Unless you’re in the market for a new home, you’re probably not taking Sunday drives through the suburbs just to appreciate the scenery.
And why would you want to?
As Alex Balashov recently outlined for Quartz, so much of American suburbia is characterised by its surplus of cookie-cutter homes, odd and winding streets, and random smattering of trees that barely qualify as nature.
The feeling you’re often left with in these towns is one of general malaise, a vague sense of unnaturalness that’s hard to chalk up to any one factor.
Research from evolutionary psychology suggests there is a reason for this feeling, and it lies in humans’ natural preference for socialisation and well-defined spaces — both traits suburbia often lacks.
Human beings have an innate need to socialise with one another. A neighbour may ask for a cup of sugar simply to follow a recipe, for instance, but there’s also evidence to suggest she may be catering to a more primal desire for connection and support.
The same principle could help explain the (occasional) joy of running into people in public or the rush of a dinner party. It all reinforces the idea that humans are social animals.
The trouble with the suburbs is that big houses with big yards, set behind wide streets and long driveways, make socialising much harder. And since everyone is driving from A to B, unlike in large cities were residents walk or take public transportation everywhere, people who live in the suburbs have to make a much more active effort to socialise.
”A culture of impersonality has developed in the suburbs by the way they’re laid out,” Jonathan Barnett, author of “The Fractured Metropolis” and former professor of regional planning at the University of Pennsylvania, told the New York Times in 1999.
Even 17 years later, many of the same design problems remain — perhaps the biggest being the lack of planned order often found in urban environments.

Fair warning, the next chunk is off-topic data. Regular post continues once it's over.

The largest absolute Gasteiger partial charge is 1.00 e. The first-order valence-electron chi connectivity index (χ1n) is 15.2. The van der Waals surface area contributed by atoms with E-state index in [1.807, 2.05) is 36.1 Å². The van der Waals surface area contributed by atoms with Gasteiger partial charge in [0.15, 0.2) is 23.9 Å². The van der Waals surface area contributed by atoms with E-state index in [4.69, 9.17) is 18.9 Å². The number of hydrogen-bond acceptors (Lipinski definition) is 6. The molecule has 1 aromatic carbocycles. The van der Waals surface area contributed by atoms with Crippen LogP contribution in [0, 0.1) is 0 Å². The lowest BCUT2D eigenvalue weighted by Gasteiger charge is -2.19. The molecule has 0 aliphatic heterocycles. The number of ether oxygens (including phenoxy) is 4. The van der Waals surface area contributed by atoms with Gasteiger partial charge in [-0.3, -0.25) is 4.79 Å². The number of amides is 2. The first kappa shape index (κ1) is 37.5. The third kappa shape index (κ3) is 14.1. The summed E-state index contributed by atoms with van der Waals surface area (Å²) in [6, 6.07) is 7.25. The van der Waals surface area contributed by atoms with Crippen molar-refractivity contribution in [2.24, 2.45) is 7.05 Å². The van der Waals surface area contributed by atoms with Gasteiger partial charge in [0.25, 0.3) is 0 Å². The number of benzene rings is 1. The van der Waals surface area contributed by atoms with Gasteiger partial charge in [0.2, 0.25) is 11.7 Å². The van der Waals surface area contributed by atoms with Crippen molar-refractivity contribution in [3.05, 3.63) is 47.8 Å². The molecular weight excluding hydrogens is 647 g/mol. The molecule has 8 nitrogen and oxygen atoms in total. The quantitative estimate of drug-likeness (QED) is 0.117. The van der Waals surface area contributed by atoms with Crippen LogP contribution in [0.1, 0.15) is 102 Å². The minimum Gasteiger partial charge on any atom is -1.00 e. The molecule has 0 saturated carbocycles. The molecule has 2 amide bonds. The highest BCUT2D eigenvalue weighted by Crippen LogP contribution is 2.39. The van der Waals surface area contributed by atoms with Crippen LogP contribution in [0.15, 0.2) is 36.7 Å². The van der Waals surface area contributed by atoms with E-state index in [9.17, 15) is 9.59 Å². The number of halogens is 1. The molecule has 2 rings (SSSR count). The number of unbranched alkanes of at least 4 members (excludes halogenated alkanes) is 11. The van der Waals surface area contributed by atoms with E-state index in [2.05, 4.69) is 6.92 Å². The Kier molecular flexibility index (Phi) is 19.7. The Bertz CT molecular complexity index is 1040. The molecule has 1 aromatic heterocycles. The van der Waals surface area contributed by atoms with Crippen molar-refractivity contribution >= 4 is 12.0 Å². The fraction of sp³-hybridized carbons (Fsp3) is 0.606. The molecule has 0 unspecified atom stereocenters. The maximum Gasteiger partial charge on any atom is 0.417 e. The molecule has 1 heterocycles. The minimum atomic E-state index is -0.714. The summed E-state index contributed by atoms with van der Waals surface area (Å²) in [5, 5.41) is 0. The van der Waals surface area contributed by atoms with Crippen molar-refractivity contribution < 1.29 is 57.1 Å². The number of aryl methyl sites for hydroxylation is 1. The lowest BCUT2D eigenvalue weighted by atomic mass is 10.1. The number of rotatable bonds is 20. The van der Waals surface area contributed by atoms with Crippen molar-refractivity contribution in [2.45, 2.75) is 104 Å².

While the suburbs have wide-open roads to ferry people from their homes to shops and restaurants, cities stack apartments on top of those shops and restaurants. Trees flanking the streets create both a natural tunnel and a border between the footpath and pavement. In some suburbs, you may have to cross a highway to get some milk. In cities, you just walk downstairs.
Not all suburbs are guilty of lacking cohesion. The best suburbs tend to borrow elements from their nearby metropolitan region, such as public transportation or highly walkable downtowns, to create public spaces that don’t require lots of driving or space.
But in some sense, the order and organisation of a city is more natural. Urban planners, for instance, rely on the notion of “organic order,” which says people naturally want to live in places that have well-defined paths, edges, districts, and landmarks.
Psychologists have suggested the human preference for order is also what guides people to hire professional organisers and allows us to feel the unexpected joy of one thing fitting perfectly into another. We like when things make sense.
Unfortunately, in places without that natural order, such as the suburbs, we’re left with that dreaded malaise we can’t seem to shake. It’s not our fault — the roads and homes and general lack of planning don’t make natural sense.
Cities are more intuitive. The suburbs — those we have to figure out.
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